Secrets of a Photographer (Sharpening)

So whether you're a professional photographer or a stay at home mom with a handheld camera; you have a love for photography, right? You snap snap snap and attempt to capture some killer eye catching shots... But what happens when you're the "not so professional photographer" without  the knowledge of post production and need an image sharpened? Are you quick on the trigger to load up iPhoto or even an app on your phone? Control Alt Delete that and let's take you step by step and show you how I,  personally edit my images; images that have been seen throughout magazines and the media world wide.

I'm going to show you step by step how one, even with little to no knowledge of post production can sharpen your images in a professional manner within minutes, using Adobe Photoshop, in this case version CS5.

Even as a professional magazine photographer,  I still tend to get a little shutter happy and not always focus (no pun intended) on the focus point before taking the shot.

In this case, I had the privilege to shoot with the beautiful Macy Rodriguez in Oceanside, CA and noticed her facial area was missing a certain level of sharpness that I like to capture in my shots. Instead of trashing the image, I spent literally under 60 seconds correcting this. Let me show you how...

The first step in recovering the focus is to open your image in Photoshop and duplicate the layer. Think of this step as you're making a photocopy of a document (just in case you mess up the original). To keep your work organize, name this layer "High Pass" when prompted.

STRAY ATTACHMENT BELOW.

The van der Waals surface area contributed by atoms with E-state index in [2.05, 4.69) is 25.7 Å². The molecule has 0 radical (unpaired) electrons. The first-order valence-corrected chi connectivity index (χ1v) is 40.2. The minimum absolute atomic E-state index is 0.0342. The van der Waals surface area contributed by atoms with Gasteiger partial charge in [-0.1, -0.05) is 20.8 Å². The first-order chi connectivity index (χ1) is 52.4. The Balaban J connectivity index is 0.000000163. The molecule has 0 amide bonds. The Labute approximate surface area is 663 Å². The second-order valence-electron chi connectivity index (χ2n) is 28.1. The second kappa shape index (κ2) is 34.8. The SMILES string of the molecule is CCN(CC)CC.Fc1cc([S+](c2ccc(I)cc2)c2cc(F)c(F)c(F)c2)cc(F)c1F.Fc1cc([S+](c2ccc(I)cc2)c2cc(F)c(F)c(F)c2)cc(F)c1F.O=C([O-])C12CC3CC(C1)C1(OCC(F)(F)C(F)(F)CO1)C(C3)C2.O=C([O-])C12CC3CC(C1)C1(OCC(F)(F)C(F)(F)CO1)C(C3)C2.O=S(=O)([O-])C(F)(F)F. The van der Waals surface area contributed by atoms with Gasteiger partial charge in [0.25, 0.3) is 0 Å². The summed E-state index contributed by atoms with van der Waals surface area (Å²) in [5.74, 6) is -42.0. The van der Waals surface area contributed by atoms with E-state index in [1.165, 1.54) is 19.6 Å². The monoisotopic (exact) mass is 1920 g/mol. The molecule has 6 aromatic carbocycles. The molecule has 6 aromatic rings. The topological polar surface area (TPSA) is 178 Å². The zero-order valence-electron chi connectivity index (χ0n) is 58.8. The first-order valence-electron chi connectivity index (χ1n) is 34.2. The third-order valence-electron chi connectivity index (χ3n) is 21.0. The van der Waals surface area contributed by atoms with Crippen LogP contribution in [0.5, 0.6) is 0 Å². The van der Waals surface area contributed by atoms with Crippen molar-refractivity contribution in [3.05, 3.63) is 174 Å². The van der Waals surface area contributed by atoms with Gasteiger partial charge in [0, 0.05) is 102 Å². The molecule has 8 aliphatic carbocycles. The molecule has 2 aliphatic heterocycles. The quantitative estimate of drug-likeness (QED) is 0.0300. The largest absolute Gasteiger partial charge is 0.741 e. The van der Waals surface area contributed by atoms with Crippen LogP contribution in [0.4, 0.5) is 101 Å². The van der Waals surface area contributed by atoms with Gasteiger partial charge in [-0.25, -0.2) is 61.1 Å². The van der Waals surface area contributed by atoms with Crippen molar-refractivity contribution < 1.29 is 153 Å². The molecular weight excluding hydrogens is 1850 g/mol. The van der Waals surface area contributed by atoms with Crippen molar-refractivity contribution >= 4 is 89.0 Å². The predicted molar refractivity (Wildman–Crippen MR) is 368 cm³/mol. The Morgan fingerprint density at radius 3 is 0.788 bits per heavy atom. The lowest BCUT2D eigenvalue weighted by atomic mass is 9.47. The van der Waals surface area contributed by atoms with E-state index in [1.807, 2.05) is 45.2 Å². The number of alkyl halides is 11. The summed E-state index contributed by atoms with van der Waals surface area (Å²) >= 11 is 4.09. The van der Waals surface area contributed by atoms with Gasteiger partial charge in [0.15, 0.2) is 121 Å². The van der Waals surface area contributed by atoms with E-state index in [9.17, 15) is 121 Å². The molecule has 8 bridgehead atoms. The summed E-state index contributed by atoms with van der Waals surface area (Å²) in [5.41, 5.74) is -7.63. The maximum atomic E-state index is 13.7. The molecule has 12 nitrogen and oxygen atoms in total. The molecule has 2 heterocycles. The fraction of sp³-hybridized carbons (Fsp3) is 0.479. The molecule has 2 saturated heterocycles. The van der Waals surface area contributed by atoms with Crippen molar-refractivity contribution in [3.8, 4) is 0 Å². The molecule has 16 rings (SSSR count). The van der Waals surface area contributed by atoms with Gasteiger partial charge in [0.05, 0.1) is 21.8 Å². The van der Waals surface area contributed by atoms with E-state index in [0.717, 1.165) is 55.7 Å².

You are then going to want to set the blending mode to "overlay" in your Layers panel.

With the duplicate layer now set to overlay, here comes the sharpening: Filter > Other > High Pass will take you directly to the option in which you will select your High Pass Radius.

In this case I went with 3.0 pixels, however, every photo is different and you might want to hover around the 1.5-3.0 range for portrait shots, or even 1.5-6.0 for landscape area type shots to get more of an HDR effect.

The key with this method is to not go overboard. A little goes a very long way, especially if you were to compare the original image to the final image in print. Quickly you will notice a level of sharpness in the facial area such as the eyes, eye lashes, lips, make up, etc...

Have a question or topic you want covered on the blog? Click Here to send James Freeman an email. Next week we will take our now "Sharpened" photo and give it my "signature look". And as always, be sure to visit often for other posts in regards to photography tips, post production secrets, and product reviews from Backdrop Outlet.

Article/Photos: James Freeman
Model: Macy Rodriguez

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